Competition Bureau checks WestJet's discount airline Swoop for predatory pricing
Federal watchdog examines whether flights were priced to drive out competition
Canada's competition watchdog is looking into whether or not WestJet's discount carrier Swoop has been offering airline tickets at below cost just to push rivals out.
As first reported by Ottawa-based political publication Blacklock's Reporter, the Competition Bureau of Canada has begun an investigation into whether or not Swoop has engaged in what the bureau calls "predatory pricing" — selling tickets for less than it costs to run the flight, in the hopes to drive other competitors on that route out of business.
Swoop was launched with much fanfare earlier this year, featuring rock-bottom prices between Canadian cities including Halifax, Edmonton, Winnipeg, Hamilton, and Abbotsford, B.C., along with a handful of sunny destinations in the U.S., Mexico and the Caribbean.
Some of those routes were already being served by other small Canadian carriers, including Flair Air, when Swoop began an aggressive price war that saw one-way ticket prices drop below $40 in some cases.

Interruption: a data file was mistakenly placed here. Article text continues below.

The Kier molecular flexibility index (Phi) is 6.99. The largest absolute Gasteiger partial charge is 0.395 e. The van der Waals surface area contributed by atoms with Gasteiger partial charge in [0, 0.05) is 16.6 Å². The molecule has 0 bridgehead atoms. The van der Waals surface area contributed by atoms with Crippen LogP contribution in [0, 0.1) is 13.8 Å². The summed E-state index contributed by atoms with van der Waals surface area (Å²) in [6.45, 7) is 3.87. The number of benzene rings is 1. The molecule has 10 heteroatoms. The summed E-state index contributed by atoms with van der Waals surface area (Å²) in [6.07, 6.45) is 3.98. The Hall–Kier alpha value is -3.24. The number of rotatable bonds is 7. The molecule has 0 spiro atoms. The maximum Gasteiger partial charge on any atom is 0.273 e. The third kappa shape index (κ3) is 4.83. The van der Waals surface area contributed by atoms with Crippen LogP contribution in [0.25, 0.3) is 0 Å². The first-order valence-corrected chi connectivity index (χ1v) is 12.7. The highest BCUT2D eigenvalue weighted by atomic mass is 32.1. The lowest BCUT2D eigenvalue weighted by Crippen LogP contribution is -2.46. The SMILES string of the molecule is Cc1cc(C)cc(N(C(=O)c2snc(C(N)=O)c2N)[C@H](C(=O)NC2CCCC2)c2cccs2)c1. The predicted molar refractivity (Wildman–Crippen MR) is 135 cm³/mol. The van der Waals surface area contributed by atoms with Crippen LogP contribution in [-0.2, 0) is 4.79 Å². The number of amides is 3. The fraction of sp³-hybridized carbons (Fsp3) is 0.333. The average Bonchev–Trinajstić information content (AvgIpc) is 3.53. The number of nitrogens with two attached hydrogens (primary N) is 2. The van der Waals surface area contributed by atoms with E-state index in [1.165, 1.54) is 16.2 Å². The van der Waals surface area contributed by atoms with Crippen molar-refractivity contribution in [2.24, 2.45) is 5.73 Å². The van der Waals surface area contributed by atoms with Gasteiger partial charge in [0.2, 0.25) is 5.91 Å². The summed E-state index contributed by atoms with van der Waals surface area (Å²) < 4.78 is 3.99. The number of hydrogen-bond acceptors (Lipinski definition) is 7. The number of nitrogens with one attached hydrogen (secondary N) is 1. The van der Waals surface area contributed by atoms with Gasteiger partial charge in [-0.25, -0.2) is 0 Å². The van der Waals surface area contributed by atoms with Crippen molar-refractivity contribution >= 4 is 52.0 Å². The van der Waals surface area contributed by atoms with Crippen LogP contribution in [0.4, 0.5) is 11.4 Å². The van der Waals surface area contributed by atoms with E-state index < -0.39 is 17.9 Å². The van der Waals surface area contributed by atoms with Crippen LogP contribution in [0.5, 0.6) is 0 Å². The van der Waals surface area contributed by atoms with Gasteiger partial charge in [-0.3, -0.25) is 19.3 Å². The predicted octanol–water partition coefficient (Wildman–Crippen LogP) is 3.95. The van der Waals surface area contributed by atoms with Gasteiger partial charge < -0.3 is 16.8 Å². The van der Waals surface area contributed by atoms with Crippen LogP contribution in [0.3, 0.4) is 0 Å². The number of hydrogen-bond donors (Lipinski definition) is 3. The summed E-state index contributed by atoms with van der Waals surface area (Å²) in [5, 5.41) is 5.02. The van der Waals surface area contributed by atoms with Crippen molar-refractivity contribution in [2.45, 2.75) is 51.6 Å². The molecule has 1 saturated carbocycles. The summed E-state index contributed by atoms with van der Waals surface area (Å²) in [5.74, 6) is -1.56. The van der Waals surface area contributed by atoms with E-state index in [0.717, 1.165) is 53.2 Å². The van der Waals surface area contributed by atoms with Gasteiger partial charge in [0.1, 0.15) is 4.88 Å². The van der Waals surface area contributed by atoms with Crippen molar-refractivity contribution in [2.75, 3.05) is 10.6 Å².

Flair subsequently cancelled some of its routes, because they couldn't make any money on them, but took exception to Swoop's tactics and complained to the bureau.
On Tuesday, the bureau sought and obtained numerous court orders related to the case. The routes under investigation include three routes out of Edmonton: one bound for Hamilton, Ont., one to Winnipeg, and one to Abbotsford, B.C..
"There is no conclusion of wrongdoing at this time and no charges have been laid," the bureau told CBC News in a statement.
For its part, Flair said it is willing and eager to participate fully in the investigation.
"We are pleased that the Competition Bureau has taken our concerns seriously and launched an investigation into the pricing practices of one of our key competitors," Flair Airlines chief executive Jim Scott said.
"Our efforts to bring sustainable low fares to Canada have been hindered by these anti-competitive pricing practices."
Swoop is owned by WestJet. Responding to a request for comment from CBC News, WestJet spokesperson Lauren Stewart said: "WestJet and Swoop are presently compiling information in answer to the bureau's inquiry and will not be providing further comment at this time."
Altacorp Capital analyst Chris Murray says that comments by WestJet management on conference calls and during investor presentations about not wanting to allow another market entrant could be coming back to bite the company now.
"Any finding could create a monetary penalty or impact the company's continued rollout of its Swoop ultra-low cost carrier division, impacting growth and earnings in 2019 and beyond," he said.
Even if the investigation leads to no negative findings against the company, it's likely to hang over the business in the short term, he said.
"We see this impact as negative with the cost and distraction of the action adding to the challenges for the company in the coming year," he said.